RESOURCES FOR FAMILIES DURING CORONAVIRUS
First Things First is committed to continuing to serve Arizona’s youngest children, their families and our community during this challenging time. In order to help ensure the health of our staff and those we serve, many of our staff members will be working from home. While our central Phoenix office remains open, some of our regional offices may be closed. In those cases, you can reach regional staff by phone or email. Please visit the Find Your Region page to find the contact information for the office near you.
First Things First supports programs across Arizona through grants to community organizations that provide services—at no cost—for young children from birth to age 5 (before kindergarten) and their families.
90% of a child’s brain develops before they start kindergarten. And research shows that the quality of a child’s experiences in their first five years helps shape how their brain develops.
Kids with positive, stable relationships with parents and caregivers, as well as quality child care and preschool experiences, go on to do better in school and in life. They’re more likely to read at grade level and graduate from high school. They are more prepared for college and career. They also tend to be healthier and demand less from the public welfare system. These are better outcomes for kids that also save taxpayers money.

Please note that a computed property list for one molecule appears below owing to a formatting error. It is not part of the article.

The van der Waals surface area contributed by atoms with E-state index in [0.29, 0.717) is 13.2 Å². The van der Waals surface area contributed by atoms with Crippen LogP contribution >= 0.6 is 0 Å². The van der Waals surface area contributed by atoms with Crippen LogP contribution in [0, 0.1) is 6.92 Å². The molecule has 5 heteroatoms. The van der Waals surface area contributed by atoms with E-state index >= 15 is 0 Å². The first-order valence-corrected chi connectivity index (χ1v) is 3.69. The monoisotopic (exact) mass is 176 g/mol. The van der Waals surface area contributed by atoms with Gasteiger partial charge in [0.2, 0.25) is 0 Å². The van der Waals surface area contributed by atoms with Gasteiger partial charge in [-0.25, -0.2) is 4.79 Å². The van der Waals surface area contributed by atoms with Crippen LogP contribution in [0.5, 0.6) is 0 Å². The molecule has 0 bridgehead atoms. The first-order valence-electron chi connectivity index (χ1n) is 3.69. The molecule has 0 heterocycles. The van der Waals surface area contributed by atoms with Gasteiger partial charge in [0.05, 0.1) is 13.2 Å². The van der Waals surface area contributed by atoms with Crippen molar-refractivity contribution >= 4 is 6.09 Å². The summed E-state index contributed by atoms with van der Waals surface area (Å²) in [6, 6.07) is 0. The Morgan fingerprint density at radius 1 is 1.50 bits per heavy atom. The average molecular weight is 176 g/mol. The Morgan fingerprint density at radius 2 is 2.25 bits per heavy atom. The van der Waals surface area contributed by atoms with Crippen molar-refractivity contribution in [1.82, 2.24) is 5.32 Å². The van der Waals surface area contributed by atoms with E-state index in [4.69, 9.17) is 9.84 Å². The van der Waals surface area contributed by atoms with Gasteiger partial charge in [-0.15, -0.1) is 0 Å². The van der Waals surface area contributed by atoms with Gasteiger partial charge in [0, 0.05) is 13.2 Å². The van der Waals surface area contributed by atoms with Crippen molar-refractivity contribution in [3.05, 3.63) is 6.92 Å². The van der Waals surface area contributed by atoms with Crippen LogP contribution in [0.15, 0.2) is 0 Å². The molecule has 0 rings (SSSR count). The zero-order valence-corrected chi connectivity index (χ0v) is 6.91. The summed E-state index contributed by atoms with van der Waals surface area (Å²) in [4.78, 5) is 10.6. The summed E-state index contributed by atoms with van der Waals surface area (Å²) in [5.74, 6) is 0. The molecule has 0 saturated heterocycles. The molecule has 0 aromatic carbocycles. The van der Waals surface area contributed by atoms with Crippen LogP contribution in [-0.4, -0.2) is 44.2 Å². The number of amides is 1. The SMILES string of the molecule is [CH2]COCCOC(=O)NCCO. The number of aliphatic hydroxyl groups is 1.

Holding it together during high-stress moments is one of most important skills we can develop as parents.
Our interactive guide offers low-cost options by age and stage of development. Many are free, like the best gift you can give: quality time with you.
Video chat with is a great way to help your little one build relationships and stay connected with long-distance family and friends.
A mom reflects on her daughter’s bond with her grandmother and the benefits that she’s watched as the bond grows.
Grandparents can play many important roles in the healthy development of their grandchildren.
The FTF San Carlos Apache Regional Partnership Council funds the Developmental and Sensory Screening program for local families.
The Nurse-Family Partnership program provides regular visits by trained nurses starting in early pregnancy through the child’s second year.
The FTF Navajo Apache Regional Partnership Council funds Quality First scholarships so families can send their children to quality child care programs.
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